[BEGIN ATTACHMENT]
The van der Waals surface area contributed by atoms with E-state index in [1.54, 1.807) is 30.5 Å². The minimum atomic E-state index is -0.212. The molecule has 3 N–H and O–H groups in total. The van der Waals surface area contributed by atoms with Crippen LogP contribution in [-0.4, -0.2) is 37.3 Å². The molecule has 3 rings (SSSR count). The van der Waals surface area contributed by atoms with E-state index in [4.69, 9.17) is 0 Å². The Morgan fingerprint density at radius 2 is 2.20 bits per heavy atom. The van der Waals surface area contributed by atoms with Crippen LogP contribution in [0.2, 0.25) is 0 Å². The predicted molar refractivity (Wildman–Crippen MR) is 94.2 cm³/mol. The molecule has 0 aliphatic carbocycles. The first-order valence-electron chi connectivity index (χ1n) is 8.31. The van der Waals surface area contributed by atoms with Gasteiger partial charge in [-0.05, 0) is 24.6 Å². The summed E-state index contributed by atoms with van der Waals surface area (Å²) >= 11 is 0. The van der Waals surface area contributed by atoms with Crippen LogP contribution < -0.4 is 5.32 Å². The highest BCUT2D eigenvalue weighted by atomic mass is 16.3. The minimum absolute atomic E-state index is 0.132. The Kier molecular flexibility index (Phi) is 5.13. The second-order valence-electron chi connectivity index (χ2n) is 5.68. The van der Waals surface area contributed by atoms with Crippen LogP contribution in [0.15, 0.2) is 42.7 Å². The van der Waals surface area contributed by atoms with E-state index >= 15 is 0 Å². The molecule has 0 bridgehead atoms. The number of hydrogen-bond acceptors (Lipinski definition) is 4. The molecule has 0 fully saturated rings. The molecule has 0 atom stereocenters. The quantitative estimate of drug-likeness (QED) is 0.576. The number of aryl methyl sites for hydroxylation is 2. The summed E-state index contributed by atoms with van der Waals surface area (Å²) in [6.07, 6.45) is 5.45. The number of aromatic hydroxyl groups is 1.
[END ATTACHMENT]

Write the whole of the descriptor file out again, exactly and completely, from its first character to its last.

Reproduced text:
The van der Waals surface area contributed by atoms with E-state index in [1.54, 1.807) is 30.5 Å². The minimum atomic E-state index is -0.212. The molecule has 3 N–H and O–H groups in total. The van der Waals surface area contributed by atoms with Crippen LogP contribution in [-0.4, -0.2) is 37.3 Å². The molecule has 3 rings (SSSR count). The van der Waals surface area contributed by atoms with E-state index in [4.69, 9.17) is 0 Å². The Morgan fingerprint density at radius 2 is 2.20 bits per heavy atom. The van der Waals surface area contributed by atoms with Crippen LogP contribution in [0.2, 0.25) is 0 Å². The predicted molar refractivity (Wildman–Crippen MR) is 94.2 cm³/mol. The molecule has 0 aliphatic carbocycles. The first-order valence-electron chi connectivity index (χ1n) is 8.31. The van der Waals surface area contributed by atoms with Gasteiger partial charge in [-0.05, 0) is 24.6 Å². The summed E-state index contributed by atoms with van der Waals surface area (Å²) >= 11 is 0. The van der Waals surface area contributed by atoms with Crippen LogP contribution < -0.4 is 5.32 Å². The highest BCUT2D eigenvalue weighted by atomic mass is 16.3. The minimum absolute atomic E-state index is 0.132. The Kier molecular flexibility index (Phi) is 5.13. The second-order valence-electron chi connectivity index (χ2n) is 5.68. The van der Waals surface area contributed by atoms with Crippen LogP contribution in [0.15, 0.2) is 42.7 Å². The van der Waals surface area contributed by atoms with E-state index >= 15 is 0 Å². The molecule has 0 bridgehead atoms. The number of hydrogen-bond acceptors (Lipinski definition) is 4. The molecule has 0 fully saturated rings. The molecule has 0 atom stereocenters. The quantitative estimate of drug-likeness (QED) is 0.576. The number of aryl methyl sites for hydroxylation is 2. The summed E-state index contributed by atoms with van der Waals surface area (Å²) in [6.07, 6.45) is 5.45. The number of aromatic hydroxyl groups is 1.